The defining property of a Markov process is commonly called the Markov property ; it was first stated by A. However, in the work of L. Bachelier it is already possible to find an attempt to discuss Brownian motion as a Markov process, an attempt which received justification later in the research of N.
Wiener The basis of the general theory of continuous-time Markov processes was laid by A. There are essentially distinct definitions of a Markov process. One of the more widely used is the following. Examples of continuous-time Markov processes are furnished by diffusion processes cf. Diffusion process and processes with independent increments cf.
Stochastic process with independent incrementsincluding Poisson and Wiener processes cf. Poisson process ; Wiener process. Such reasoning has led to the acceptance of the following definitions see. Then the corresponding Markov process can be taken to be right-continuous and having left limits that is, its trajectories can be chosen so.
In the theory of Markov processes most attention is given to homogeneous in time processes. Even the notation can be simplified:. A right-continuous Markov process is progressively measurable. There is a method for reducing the non-homogeneous case to the homogeneous case seeand in what follows homogeneous Markov processes will be discussed.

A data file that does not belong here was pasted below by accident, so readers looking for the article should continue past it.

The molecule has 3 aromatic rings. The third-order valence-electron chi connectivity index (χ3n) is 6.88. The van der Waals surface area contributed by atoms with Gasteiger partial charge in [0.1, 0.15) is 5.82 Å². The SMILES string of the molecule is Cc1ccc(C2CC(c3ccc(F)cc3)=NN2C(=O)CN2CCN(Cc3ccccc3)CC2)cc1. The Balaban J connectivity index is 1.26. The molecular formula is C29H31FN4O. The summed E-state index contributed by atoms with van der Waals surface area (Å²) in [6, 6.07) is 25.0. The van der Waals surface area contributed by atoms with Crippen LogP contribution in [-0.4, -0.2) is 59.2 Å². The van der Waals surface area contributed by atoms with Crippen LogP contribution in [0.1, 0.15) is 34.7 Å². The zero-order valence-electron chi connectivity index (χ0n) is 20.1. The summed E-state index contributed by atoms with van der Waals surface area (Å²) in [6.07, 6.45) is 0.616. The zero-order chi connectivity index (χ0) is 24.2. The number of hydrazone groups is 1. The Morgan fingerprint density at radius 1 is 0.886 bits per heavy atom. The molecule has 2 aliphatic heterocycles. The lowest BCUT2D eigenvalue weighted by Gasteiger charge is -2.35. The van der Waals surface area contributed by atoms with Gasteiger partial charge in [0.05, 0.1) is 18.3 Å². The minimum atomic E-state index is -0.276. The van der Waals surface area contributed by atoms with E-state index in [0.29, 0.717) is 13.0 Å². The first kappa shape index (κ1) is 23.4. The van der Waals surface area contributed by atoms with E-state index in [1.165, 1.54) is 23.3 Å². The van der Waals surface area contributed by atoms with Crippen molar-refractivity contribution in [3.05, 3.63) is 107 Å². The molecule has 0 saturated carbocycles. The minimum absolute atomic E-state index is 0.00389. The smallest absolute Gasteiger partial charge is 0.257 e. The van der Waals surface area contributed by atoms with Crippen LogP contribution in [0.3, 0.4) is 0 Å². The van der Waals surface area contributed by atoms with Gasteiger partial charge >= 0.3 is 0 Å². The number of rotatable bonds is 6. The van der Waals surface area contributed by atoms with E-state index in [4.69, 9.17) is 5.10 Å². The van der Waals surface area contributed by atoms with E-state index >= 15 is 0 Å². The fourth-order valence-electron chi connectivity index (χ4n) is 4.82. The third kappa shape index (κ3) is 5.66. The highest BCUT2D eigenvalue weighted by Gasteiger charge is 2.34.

A Markov process is called a Feller—Markov process if the function. In the case of strong Markov processes various subclasses have been distinguished. Frequently, a physical system can be best described using a non-terminating Markov process, but only in a time interval of random length. In addition, even simple transformations of a Markov process may lead to processes with trajectories given on random intervals see Functional of a Markov process.
Guided by these considerations one introduces the notion of a terminating Markov process. A non-homogeneous terminating Markov process is defined similarly. A Markov process of Brownian-motion type is closely connected with partial differential equations of parabolic type. Kolmogorov equation :.
The expectations of various functionals of diffusion processes are solutions of boundary value problems for the differential equation. Then, under certain conditions, the function. The solution of the first boundary value problem for a general second-order linear parabolic equation. More precisely, the function. At regular points the boundary values are attained by 9Quantitative analysis by means of discrete-state stochastic processes is hindered by the well-known phenomenon of state-space explosion, whereby the size of the state space may have an exponential growth with the number of objects in the model.